• Minute books

Worthington (Mass.) Tavern

Worthington (Mass.) Tavern Account Book, 1826-1854
1 vol. (0.2 linear feet)
Call no.: MS 421 bd

By the turn of the nineteenth century, the Hampshire County town of Worthington, Massachusetts, was a significant crossroads on the Boston-Albany Turnpike, belying its small size. The population in Worthington peaked at barely over 1,000 in 1810, and declined slowly thereafter, although it remained an active stopover on the road for many years.

This standard double column account book provides a concentrated record of financial and other transactions in the antebellum period, probably associated with a tavern in Worthington, Mass. Although the ledger’s keeper is unidentified, it records an assortment of odd jobs filing saws, smoking meat, lending horses, carting, pasturing cattle, and tending sheep, along with the sale of significant quantities of beer and cider and a regular stream of hard brandy and rum. There are records as well of providing meals and, in one instance, caring for prisoners and their keepers overnight (p. 21). Most of the clients who can be positively identified were residents of Worthington (e.g., Persis Knapp, Chauncy B. Rising, Nathan Searl, Shubal Parish, Elisha H. Brewster, Addison D. Perry, Merritt Hall, and Otis Boies), however others are noted as wayfarers, passing through from towns such as Whately or Hadley. Clients settled their accounts with a motley mixture of cash, goods, and labor.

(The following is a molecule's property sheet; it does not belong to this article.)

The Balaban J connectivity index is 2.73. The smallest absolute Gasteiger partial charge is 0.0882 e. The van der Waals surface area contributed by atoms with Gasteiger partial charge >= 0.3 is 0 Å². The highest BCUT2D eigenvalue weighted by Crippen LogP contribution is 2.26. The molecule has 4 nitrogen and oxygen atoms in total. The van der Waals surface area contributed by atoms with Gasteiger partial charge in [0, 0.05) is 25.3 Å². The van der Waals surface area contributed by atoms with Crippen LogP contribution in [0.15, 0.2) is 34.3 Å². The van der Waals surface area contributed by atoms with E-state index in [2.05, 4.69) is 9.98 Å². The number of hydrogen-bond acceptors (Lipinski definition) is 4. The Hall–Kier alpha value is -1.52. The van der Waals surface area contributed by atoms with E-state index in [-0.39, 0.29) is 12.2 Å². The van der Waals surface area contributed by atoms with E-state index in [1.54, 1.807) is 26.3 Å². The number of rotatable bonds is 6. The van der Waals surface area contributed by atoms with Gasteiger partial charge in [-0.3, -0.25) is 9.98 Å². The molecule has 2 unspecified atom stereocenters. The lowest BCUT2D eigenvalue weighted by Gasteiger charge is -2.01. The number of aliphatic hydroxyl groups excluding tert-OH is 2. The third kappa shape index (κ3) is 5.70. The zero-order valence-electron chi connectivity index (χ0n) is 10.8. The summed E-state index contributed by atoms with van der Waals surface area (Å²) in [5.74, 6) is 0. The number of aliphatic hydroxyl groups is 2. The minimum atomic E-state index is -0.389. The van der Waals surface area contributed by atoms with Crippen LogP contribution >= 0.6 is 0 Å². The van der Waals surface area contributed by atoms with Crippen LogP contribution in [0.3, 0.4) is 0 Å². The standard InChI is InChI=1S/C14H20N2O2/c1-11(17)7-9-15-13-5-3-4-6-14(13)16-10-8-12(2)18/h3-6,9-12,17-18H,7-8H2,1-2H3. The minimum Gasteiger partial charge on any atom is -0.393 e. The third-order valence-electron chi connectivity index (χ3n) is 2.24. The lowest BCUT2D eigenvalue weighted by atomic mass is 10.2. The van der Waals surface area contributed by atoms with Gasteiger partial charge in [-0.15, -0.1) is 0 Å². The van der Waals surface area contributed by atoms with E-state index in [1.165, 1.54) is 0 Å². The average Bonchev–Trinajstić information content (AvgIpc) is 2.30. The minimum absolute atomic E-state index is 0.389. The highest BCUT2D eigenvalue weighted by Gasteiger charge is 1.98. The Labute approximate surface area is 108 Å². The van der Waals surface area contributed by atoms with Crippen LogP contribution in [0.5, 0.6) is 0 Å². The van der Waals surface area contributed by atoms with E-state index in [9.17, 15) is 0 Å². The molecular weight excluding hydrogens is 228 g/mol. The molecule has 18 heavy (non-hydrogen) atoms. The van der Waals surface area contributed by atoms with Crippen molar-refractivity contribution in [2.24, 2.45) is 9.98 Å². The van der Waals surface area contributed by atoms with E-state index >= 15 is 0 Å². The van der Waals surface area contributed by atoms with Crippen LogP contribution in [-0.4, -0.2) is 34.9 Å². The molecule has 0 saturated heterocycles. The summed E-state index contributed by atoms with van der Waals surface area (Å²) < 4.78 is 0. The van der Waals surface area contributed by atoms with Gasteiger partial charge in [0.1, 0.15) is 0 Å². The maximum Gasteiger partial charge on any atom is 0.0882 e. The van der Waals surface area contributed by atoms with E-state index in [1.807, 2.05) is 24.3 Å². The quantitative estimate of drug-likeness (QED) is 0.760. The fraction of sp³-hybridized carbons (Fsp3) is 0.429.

Subjects
  • Taverns (Inns)--Massachusetts--Worthington
  • Worthington (Mass.)--Economic conditions--19th century
Types of material
  • Account books

League of Women Voters of Amherst (Amherst, Mass.)

League of Women Voters of Amherst Records, 1939-2001
60 boxes (33 linear feet)
Call no.: MS 296

Non-partisan political organization based in Amherst, Massachusetts that influences public policy through education and advocacy by registering voters, organizing candidate forums, publishing voting guides, and disseminating general information on the legislative process and the functioning of government on the local, state, and federal levels.

Includes minutes, annual reports, financial records, publications, extensive files on specific programs, photographs, video- and audio-tapes, scrapbooks, and newspaper clippings. Also contains information on two league members who rose to national prominence: Lucy Wilson Benson (Under Secretary of State in the federal government in 1977) and Jane F. Garvey (Administrator of the Federal Aviation Administration in 1997).

Subjects
  • Amherst (Mass.)--Politics and government
  • Education--Massachusetts--Amherst--History
  • Housing--Massachusetts--Amherst--History
  • Massachusetts--Politics and government--1951-
Contributors
  • Benson, Lucy Wilson
  • Garvey, Jane F
  • League of Women Voters of Amherst (Amherst, Mass.)
Types of material
  • Oral histories
  • Photographs
  • Scrapbooks